The Pulitzer Prize for Fiction is the most coveted literary award that a novelist or short story writer can claim in the United States. Its prestige is followed by the National Book Award, and the only analog is the international Nobel Prize (an award which considers an author’s full corpus rather than a single book). Each year thousands of books are sold simply because they win the Pulitzer, or have merely been nominated for the Pulitzer.
The first Pulitzer Prizes were awarded in 1917 (the first novel was awarded in 1918). In the early days, publishers and writers were welcome to nominate any American novel simply by sending in a letter and a copy of their book to the Pulitzer Advisory Board. The three-person jury would then whittle down the top three candidates and send them to Columbia University, where the Pulitzer Advisory Board would either approve or decline a winner (or in some cases they would entirely ignore the Jury’s recommendations -the 1970s were a notorious decade for the Pulitzer Advisory Board entirely disregarding the Jury’s submissions).
Around 1934, Juries were asked to submit three titles to the Pulitzer Advisory Board, with one preference jointly selected as the award winner. At that time, Juries were generally composed of academics with at least a certain degree of professional interest in fiction, but the jurors were rarely experts in contemporary literary fiction. From 1917 to 1974, only 5 of the 155 jurors who served over that time had any experience as a professional novelist.
Today, the Pulitzer Prize is the culmination of a year-long process beginning early in the year with the appointment of 102 distinguished judges who serve on 20 separate Juries, such as the Novel Jury, which was changed into the “Fiction Jury” in 1947. In our day, the three person Fiction Jury changes each year to offer a fresh perspective (and deliberations are kept strictly secret), but generally the Fiction Jury consists of an academic, a fiction writer, and a critic. They each wade through boxes full of Pulitzer submissions (anyone and everyone can submit a novel for consideration as long as they pay the $50 fee). Each juror on the Fiction Jury is then asked to make three nominations from many novel submissions. These three recommendations are individually ranked by each of the Jurors and the process for selection involves a submission of three “finalists” by the three person fiction Jury to the Pulitzer Advisory Board, whose eighteen members are largely “journalists and academics.” The award is overseen by Columbia University, the beneficiary of Mr. Pulitzer’s initial bequest.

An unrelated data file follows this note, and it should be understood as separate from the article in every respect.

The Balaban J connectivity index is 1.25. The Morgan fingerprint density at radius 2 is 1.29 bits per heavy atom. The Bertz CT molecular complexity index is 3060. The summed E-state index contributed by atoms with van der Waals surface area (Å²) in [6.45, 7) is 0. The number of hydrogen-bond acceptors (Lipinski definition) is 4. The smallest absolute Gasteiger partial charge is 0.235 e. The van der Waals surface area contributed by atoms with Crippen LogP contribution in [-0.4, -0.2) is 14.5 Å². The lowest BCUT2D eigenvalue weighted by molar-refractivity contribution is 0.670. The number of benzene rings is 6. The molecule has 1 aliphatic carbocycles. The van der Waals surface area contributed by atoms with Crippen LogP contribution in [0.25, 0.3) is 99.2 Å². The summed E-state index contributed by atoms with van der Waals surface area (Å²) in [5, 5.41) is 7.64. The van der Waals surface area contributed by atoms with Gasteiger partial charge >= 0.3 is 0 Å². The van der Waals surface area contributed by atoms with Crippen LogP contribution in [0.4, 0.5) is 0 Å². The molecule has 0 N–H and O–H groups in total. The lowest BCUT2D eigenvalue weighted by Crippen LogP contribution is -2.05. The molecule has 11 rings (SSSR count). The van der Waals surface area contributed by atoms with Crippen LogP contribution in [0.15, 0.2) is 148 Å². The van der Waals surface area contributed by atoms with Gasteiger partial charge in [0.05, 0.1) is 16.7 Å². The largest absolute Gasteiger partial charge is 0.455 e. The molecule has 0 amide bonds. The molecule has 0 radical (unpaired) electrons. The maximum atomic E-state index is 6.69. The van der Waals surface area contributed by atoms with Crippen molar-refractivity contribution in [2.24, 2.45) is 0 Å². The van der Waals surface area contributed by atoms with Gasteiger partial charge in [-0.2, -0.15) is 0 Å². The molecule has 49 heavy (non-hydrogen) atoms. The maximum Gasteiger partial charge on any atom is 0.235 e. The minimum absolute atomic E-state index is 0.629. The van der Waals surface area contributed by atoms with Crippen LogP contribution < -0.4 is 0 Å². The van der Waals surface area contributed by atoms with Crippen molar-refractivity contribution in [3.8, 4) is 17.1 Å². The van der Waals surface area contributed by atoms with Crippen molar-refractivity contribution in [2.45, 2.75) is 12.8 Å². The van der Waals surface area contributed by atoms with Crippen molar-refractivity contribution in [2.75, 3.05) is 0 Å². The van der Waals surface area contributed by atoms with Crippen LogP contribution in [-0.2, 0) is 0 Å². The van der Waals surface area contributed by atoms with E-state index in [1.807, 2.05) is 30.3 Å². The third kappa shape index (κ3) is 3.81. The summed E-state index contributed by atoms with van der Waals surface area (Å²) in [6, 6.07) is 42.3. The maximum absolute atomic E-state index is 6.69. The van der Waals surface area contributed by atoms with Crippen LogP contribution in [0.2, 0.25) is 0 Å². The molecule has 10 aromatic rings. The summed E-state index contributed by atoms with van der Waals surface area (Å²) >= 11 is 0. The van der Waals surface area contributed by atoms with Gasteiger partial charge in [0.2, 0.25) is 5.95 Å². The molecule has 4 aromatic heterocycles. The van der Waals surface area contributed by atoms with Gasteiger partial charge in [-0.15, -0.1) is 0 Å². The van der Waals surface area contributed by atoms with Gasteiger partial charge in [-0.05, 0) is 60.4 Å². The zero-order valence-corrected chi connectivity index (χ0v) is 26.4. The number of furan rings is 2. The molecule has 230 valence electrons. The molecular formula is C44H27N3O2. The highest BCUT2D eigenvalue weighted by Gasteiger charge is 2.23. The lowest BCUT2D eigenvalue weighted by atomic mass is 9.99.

The three novels that are collectively selected by the Fiction Jury are then sent to the Pulitzer Advisory Board without ranking the finalists, and the Jury makes no recommendation to the Board regarding which title is preferred (if any). The Board is free to select any of the three finalists, or to ask the Jury for a fourth finalist, or alternatively to arbitrarily select any of the other eligible titles (though the Board has not taken this last step—when there are no finalists chosen by the Board, as occurred in 2012, the Board simply does not to issue a Pulitzer Prize for Fiction despite the Jury’s recommendations).
In 2012 we got a closer glimpse into the selection process. As noted above, it was a rare and infamous year when no awardees were announced for the Pulitzer. Michael Cunningham, the famous novelist of The Hours, shared some secrets of the Pulitzer selection process with The New Yorker, and Salon literary critic and former Pulitzer Fiction Jury member, Laura Miller, also shared her perspective in Salon.
The formal announcement of the prizes, made each April, states that awards are made by the President of Columbia University upon the recommendation of the Pulitzer Prize Advisory Board. Ultimate authority rests with Columbia University.
Contrary to popular mythology, the famous Pulitzer gold medal (pictured below) is only awarded to the news organization who wins in the “Public Service” category. It was created in 1918 and features the profile of Benjamin Franklin with honoris causa awarded by Columbia University scribed on one side, and the other shows a hard-working printer with the words: “For disinterested and meritorious public service rendered by an American newspaper during the year….”
Three great resources on the Pulitzer Prize: John Hohenberg’s The Pulitzer Prizes (1974), a history of all prizes; The Pulitzer Prize Novels: A Critical Backward Look (1981) by W. A. Stuckey; and Heinz and Erika Fischer’s Chronicle of the Pulitzer Prizes for Fiction (2007).